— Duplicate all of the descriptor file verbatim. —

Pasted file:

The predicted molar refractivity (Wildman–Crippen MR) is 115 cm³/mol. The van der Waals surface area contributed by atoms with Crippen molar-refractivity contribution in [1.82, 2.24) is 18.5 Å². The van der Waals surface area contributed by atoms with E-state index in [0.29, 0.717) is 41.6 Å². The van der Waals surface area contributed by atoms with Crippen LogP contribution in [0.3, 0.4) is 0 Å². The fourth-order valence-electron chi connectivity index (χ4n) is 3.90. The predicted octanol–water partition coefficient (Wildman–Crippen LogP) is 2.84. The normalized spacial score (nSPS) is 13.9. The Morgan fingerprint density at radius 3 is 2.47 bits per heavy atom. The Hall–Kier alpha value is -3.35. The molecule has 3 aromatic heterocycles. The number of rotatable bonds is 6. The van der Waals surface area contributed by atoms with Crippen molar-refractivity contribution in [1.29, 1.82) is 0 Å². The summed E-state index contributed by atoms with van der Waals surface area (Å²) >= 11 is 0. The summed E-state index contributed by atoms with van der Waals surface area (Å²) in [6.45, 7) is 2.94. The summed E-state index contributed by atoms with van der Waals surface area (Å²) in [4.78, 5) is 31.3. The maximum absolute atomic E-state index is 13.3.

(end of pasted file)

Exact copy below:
The predicted molar refractivity (Wildman–Crippen MR) is 115 cm³/mol. The van der Waals surface area contributed by atoms with Crippen molar-refractivity contribution in [1.82, 2.24) is 18.5 Å². The van der Waals surface area contributed by atoms with E-state index in [0.29, 0.717) is 41.6 Å². The van der Waals surface area contributed by atoms with Crippen LogP contribution in [0.3, 0.4) is 0 Å². The fourth-order valence-electron chi connectivity index (χ4n) is 3.90. The predicted octanol–water partition coefficient (Wildman–Crippen LogP) is 2.84. The normalized spacial score (nSPS) is 13.9. The Morgan fingerprint density at radius 3 is 2.47 bits per heavy atom. The Hall–Kier alpha value is -3.35. The molecule has 3 aromatic heterocycles. The number of rotatable bonds is 6. The van der Waals surface area contributed by atoms with Crippen molar-refractivity contribution in [1.29, 1.82) is 0 Å². The summed E-state index contributed by atoms with van der Waals surface area (Å²) >= 11 is 0. The summed E-state index contributed by atoms with van der Waals surface area (Å²) in [6.45, 7) is 2.94. The summed E-state index contributed by atoms with van der Waals surface area (Å²) in [4.78, 5) is 31.3. The maximum absolute atomic E-state index is 13.3.